[0006] Therefore, existing spinning-screen volumetric display technologies suffer from the existence of certain darkened viewing zones, exhibit image jitter due to air resistance, and possess the undesirable characteristic of having a perceivable spinning screen.

SUMMARY

[0007] In general, in one aspect, the invention features a spinning screen assembly that incorporates a thin projection screen held in place by a hollow transparent mount. Portions of the overall 3-D image are projected onto the projection screen.

[0008] One embodiment of the invention features a spherical screen assembly. The spherical screen assembly includes spherical sections and a rotating planar diffusive projection screen.

[0009] In a particular embodiment, the sections are two spherical halves. The projection screen is thin, disk-shaped, and 50% reflective and 50% transmissive. The projection screen is mounted between the spherical sections. The spherical sections are transparent, hollow, and truncated. The spherical screen assembly rotates, causing the membranous projection screen to sweep out a spherical image volume.

[0010] A projection system, situated beneath the spherical screen assembly, emits a series of image “slices” which comprise a 3-D image. In one embodiment, the slices are 2-D, but in other embodiments the slices may be 0-D or 1-D. The slices are reflected off two relay mirrors that are attached to the screen assembly in a manner that keeps the optical path length invariant with the screen assembly's rotational angle. Persistence of vision fuses the multiplicity of image slices into a sharp 3-D image. Also, in this embodiment, a stationary hemispherical dome covers the spinning screen assembly.

[0011] In one aspect, the invention provides an image with minimized brightness variation by ensuring that optical energy will reach at least one of the eyes of the viewer. In another aspect, the projection screen's mounting system allows the invention to minimize image jitter due to air turbulence interacting with the rotating screen assembly.

[0012] The details of one or more embodiments of the invention are set forth in the accompanying drawings and the description below. Other features, objects, and advantages of the invention will be apparent from the description and drawings, and from the claims.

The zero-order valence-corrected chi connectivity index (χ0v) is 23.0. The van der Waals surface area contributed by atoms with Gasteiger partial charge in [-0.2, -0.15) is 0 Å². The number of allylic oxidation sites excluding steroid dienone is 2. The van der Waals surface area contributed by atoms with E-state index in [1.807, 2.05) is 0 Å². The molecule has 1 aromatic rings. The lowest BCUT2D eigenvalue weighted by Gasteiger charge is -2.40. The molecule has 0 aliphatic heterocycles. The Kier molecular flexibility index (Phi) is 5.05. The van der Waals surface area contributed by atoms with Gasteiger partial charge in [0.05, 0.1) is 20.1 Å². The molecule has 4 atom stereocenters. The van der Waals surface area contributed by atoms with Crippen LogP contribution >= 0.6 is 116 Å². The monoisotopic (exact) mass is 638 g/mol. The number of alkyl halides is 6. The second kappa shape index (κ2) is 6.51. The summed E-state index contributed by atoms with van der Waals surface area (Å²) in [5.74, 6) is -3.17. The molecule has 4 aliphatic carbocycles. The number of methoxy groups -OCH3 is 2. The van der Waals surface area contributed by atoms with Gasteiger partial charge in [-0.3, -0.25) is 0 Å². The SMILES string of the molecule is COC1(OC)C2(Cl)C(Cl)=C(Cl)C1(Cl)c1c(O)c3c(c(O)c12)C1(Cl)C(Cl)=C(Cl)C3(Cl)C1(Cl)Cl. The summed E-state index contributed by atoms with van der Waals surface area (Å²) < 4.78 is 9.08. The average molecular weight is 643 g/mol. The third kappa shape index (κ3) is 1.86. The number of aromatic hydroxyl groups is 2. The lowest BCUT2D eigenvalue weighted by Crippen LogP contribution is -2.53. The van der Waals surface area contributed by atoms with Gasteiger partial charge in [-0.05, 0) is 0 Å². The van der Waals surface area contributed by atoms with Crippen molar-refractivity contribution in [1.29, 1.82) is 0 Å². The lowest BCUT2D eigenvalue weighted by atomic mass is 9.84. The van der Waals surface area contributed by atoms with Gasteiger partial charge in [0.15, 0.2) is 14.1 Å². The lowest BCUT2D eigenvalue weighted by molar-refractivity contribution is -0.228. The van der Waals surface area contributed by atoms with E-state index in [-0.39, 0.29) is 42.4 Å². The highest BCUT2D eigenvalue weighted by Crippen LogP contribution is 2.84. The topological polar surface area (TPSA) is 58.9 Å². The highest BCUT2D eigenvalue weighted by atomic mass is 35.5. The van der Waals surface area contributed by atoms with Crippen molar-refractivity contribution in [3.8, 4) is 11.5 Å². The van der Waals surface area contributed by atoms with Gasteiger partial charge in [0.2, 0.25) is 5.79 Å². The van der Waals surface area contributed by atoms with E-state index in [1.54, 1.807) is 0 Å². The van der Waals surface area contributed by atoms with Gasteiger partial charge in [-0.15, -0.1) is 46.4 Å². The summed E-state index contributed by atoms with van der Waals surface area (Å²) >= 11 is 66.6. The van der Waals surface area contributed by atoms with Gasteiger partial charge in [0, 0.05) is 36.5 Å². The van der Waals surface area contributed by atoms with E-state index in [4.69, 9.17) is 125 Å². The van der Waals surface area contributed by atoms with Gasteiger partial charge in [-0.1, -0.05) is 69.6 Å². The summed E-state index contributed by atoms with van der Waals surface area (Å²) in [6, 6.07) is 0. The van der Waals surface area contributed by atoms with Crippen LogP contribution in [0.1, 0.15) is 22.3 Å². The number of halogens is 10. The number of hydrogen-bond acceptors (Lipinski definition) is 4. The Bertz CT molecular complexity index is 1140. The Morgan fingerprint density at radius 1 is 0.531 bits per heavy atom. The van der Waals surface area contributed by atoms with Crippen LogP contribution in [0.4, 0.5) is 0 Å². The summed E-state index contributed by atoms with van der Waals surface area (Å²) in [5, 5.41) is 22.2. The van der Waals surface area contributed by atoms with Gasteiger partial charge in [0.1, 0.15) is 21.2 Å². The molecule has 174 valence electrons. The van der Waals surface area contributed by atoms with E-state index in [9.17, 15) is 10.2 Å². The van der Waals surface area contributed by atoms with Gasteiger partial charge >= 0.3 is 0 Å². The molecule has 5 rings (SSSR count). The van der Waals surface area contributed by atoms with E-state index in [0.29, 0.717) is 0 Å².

DESCRIPTION OF DRAWINGS

[0013] FIG. 1 shows a typical screen assembly for a multiplanar 3-D display in the prior art.

[0014] FIG. 2 shows the production of a visual dead zone.

[0015] FIG. 3 shows a typical multiplanar 3-D display system.

[0016] FIG. 4 shows the construction of a membranous screen assembly mounted within two truncated spherical halves.

[0017] FIG. 5 shows the entire 3-D display system.

[0018] Like reference symbols in the various drawings indicate like elements.

DETAILED DESCRIPTION

[0019] FIG. 3 shows an embodiment of a 3-D display system 50 in which the invention may be implemented. As shown in FIG. 3, display system 50 is comprised of four basic components: screen assembly 55, projection optics 60, control electronics 65, and data source 70. Data source 70 may be external (such as a computer or a data stream) or internal (such as imagery created by data already in the 3-D display system). Data source 70 is operated on by control electronics 65, which includes memory, processor, and timing signal reception and generation. Control electronics 65 performs operations on data and creates drive signals for projection optics 60. Data operations may include rotating projected images in coordination with the rotation of screen assembly 55 to compensate for rotation differences between screen assembly 55 and projection optics 60.

[0020] Projection optics 60 includes means for high-speed generation of image slices, illumination, and focusing. Projection optics 60 sends image signals along an optical path to screen assembly 55. A viewer can perceive a 3-D image when a sequence of screen illumination patterns is projected onto the rotating projection screen 5.